References to EU regulation or EU websites in our guidance will not be an accurate description of your obligations or rights under UK law.read more
There's no getting away from the fact that aviation can be noisy. When aircraft land and take off, depending on the aircraft and its altitude, as they fly overhead, they produce a considerable amount of noise.
The highest levels of noise are experienced close to the busiest airports, with noise from Heathrow at a level classified as 'significantly annoying' and impacting more people than any other airport in Europe.
Information on various aspects of aviation noise can be found through the menu on the left.
Government and the aviation industry
have worked to try and reduce the impact of noise by promoting the use of quieter
aircraft, restricting the times airports can operate and the routes that can be
used and, in some cases, capping the total number of flights that can depart
from and arrive into an airport.
With people's desire to fly consistently growing, there's a real challenge ahead: how can aviation grow without worsening the impact of aviation noise?
The CAA has three functions engaged
in aviation noise matters:
Our Airspace Regulation department manages the process and is responsible
for determining whether the design of airspace (and some air traffic control
procedures) can be changed (in accordance with international standards, relevant
legislation and noise and other government policy). In doing so, the CAA must
consider guidance from the Secretary of State on environmental objectives,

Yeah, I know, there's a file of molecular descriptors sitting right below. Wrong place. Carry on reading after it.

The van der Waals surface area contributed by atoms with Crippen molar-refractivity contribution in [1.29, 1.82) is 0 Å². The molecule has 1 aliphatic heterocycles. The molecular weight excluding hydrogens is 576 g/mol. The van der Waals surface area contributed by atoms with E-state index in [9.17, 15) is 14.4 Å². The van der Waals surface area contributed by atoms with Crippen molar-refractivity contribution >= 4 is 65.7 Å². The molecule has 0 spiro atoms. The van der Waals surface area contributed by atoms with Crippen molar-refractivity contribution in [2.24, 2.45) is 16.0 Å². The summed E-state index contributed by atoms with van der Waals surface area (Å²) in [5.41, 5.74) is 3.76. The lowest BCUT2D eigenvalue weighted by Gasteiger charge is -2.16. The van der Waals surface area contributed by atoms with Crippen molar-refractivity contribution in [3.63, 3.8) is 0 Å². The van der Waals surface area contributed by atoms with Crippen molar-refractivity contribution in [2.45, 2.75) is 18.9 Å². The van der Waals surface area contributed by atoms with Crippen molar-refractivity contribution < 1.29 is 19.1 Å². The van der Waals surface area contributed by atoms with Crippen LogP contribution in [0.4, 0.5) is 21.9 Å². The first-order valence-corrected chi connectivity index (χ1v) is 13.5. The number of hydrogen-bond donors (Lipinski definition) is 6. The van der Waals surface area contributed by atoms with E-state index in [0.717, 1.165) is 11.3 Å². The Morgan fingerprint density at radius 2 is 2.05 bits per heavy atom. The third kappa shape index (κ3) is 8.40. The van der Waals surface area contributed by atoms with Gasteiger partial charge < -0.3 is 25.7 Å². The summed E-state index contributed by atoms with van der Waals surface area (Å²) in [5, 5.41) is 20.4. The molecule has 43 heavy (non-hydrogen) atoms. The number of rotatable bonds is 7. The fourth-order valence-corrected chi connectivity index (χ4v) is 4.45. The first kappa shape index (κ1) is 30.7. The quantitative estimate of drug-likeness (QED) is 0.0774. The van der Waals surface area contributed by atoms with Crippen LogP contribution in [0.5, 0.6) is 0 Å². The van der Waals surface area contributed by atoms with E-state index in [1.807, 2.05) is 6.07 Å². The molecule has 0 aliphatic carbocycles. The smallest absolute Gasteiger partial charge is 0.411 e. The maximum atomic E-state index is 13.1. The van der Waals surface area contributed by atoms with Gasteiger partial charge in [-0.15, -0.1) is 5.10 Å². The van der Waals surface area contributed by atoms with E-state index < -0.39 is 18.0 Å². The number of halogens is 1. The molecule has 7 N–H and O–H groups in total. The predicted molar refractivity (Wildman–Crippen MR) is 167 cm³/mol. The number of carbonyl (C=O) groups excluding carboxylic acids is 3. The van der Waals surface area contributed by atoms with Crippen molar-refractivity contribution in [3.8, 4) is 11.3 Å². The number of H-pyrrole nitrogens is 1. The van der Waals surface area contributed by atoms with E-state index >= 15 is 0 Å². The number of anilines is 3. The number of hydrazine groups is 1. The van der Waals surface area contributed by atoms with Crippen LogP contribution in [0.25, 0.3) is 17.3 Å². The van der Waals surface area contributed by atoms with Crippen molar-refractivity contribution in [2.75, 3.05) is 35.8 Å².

which include guidance on aircraft noise impacts. Detailed information on our
airspace change process is available on our airspace change pages.
Alongside changes to the design of airspace, there are a range of
factors that can make a difference to the noise impact of aircraft from any
particular airport but over which the CAA has no regulatory control. Examples
include changing weather conditions, traffic levels (which impacts where
aircraft fly and so are heard) and variations in the demand for different
flight destinations. More information on these factors is available on our Factors affecting aviation noise page.
Research and Consultancy Department (ERCD) is part of our International Group
and operates a consultancy service to customers such as UK Government, airport
operators, air navigation service providers and local authorities.
The main activity is monitoring and predicting noise exposure and
impacts around UK airports, as well as contributing to research into the
effects of aviation noise and how they can be reduced. ERCD offers advice to
Government on the above matters to support the development of policy. ERCD also provides a commercial consultancy
service to airspace change sponsors seeking to develop a noise impact evidence
base for the purpose of developing an airspace change decision proposal.
The Office of our Chief Technical Noise Advisor (CTNA) is part of our Corporate Strategy and Policy team and undertakes specialist research and analytical tasks for government, advises the Secretary of State on the call-in criteria for airspace change decision, advises ERCD on technical matters (except on consultancy work for airspace change sponsors), advises our Airspace Regulation team on environmental matters, sign-off the CAA’s environmental assessment for airspace change proposal decisions and provides CAA’s response (on noise impact) as statutory consultee to some planning applications.
The CAA does not:
The Secretary of State has provided guidance to the CAA on its environmental duty when carrying out its airspace functions which includes making decisions on airspace change proposals.
The CAA has published requirements and guidance on assessing noise impact for the purpose of proposing a change to the design of airspace.
The CAA has also produced academic reports over the years, particularly on the topic of noise modelling.